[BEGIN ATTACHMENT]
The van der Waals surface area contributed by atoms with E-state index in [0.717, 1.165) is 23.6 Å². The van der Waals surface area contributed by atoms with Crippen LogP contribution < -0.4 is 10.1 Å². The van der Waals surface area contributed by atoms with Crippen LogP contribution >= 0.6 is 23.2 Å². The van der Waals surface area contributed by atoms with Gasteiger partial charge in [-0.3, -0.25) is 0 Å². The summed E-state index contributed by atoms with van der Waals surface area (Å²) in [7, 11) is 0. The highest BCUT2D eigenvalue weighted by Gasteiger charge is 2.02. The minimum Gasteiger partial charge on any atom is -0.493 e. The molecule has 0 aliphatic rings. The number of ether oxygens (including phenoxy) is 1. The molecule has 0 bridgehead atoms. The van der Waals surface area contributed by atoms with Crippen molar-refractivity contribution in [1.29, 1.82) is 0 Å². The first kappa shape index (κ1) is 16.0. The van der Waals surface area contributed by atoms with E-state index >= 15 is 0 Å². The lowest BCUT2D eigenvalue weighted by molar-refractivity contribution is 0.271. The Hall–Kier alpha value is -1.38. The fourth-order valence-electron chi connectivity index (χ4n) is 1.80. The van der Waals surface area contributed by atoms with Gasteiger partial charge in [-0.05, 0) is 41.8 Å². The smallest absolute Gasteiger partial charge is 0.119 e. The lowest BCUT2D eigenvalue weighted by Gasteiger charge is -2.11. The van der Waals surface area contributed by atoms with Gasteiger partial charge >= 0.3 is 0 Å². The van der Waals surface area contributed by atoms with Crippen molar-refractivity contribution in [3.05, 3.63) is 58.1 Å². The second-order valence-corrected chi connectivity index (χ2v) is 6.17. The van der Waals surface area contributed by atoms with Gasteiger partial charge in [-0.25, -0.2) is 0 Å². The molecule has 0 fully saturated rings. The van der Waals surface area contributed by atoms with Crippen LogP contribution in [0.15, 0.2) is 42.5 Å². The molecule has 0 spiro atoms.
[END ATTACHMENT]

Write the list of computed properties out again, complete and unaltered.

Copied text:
The van der Waals surface area contributed by atoms with E-state index in [0.717, 1.165) is 23.6 Å². The van der Waals surface area contributed by atoms with Crippen LogP contribution < -0.4 is 10.1 Å². The van der Waals surface area contributed by atoms with Crippen LogP contribution >= 0.6 is 23.2 Å². The van der Waals surface area contributed by atoms with Gasteiger partial charge in [-0.3, -0.25) is 0 Å². The summed E-state index contributed by atoms with van der Waals surface area (Å²) in [7, 11) is 0. The highest BCUT2D eigenvalue weighted by Gasteiger charge is 2.02. The minimum Gasteiger partial charge on any atom is -0.493 e. The molecule has 0 aliphatic rings. The number of ether oxygens (including phenoxy) is 1. The molecule has 0 bridgehead atoms. The van der Waals surface area contributed by atoms with Crippen molar-refractivity contribution in [1.29, 1.82) is 0 Å². The first kappa shape index (κ1) is 16.0. The van der Waals surface area contributed by atoms with E-state index >= 15 is 0 Å². The lowest BCUT2D eigenvalue weighted by molar-refractivity contribution is 0.271. The Hall–Kier alpha value is -1.38. The fourth-order valence-electron chi connectivity index (χ4n) is 1.80. The van der Waals surface area contributed by atoms with Gasteiger partial charge in [-0.05, 0) is 41.8 Å². The smallest absolute Gasteiger partial charge is 0.119 e. The lowest BCUT2D eigenvalue weighted by Gasteiger charge is -2.11. The van der Waals surface area contributed by atoms with Gasteiger partial charge >= 0.3 is 0 Å². The van der Waals surface area contributed by atoms with Crippen molar-refractivity contribution in [3.05, 3.63) is 58.1 Å². The second-order valence-corrected chi connectivity index (χ2v) is 6.17. The van der Waals surface area contributed by atoms with Gasteiger partial charge in [-0.25, -0.2) is 0 Å². The molecule has 0 fully saturated rings. The van der Waals surface area contributed by atoms with Crippen LogP contribution in [0.15, 0.2) is 42.5 Å². The molecule has 0 spiro atoms.